New College of Florida Brilliantly Unique; Uniquely Brilliant



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The Catalyst (Volume II, Number 23)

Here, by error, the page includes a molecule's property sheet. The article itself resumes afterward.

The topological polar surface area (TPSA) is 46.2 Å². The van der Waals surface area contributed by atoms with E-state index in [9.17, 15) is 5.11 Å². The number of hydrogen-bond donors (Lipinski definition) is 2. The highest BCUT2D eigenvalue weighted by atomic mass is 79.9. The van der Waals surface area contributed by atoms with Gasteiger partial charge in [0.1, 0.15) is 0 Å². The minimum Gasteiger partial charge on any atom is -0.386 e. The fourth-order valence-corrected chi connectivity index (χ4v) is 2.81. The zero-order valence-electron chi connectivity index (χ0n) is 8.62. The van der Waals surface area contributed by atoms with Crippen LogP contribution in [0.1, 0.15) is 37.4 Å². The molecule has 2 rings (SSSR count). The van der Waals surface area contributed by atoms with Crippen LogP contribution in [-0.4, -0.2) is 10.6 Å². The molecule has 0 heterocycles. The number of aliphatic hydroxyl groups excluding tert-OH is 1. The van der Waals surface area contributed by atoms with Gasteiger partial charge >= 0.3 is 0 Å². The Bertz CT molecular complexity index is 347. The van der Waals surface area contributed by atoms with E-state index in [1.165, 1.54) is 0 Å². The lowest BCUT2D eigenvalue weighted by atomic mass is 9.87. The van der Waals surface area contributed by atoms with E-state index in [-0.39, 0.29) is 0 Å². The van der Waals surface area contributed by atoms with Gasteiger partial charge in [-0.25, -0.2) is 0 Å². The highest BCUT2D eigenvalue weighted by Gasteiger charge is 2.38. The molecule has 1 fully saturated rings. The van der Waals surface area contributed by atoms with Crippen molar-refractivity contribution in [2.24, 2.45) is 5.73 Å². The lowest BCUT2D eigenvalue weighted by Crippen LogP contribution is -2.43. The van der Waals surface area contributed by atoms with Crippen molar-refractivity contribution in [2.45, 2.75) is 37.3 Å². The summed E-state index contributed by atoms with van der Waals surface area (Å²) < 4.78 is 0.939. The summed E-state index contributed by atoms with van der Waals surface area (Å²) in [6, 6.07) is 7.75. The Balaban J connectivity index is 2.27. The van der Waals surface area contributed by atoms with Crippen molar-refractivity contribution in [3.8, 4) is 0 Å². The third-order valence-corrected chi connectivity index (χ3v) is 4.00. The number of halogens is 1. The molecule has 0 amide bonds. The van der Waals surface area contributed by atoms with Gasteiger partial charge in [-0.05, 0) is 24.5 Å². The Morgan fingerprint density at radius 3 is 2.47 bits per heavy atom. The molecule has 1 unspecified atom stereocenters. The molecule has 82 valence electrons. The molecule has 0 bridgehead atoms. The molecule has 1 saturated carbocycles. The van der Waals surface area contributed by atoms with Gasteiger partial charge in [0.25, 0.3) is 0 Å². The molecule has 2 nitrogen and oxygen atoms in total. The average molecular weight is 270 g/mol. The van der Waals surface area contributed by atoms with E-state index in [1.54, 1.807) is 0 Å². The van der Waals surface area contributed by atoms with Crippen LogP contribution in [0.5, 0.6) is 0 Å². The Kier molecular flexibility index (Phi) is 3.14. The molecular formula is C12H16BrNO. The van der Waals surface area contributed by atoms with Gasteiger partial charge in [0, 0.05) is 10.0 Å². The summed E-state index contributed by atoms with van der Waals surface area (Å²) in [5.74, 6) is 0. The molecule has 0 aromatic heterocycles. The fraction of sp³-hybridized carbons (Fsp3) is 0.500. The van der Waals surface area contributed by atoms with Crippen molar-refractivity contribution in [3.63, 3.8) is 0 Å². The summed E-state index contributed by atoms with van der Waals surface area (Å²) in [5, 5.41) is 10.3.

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New College of Florida
New College of Florida
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Sarasota, Fla.
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March 18, 1966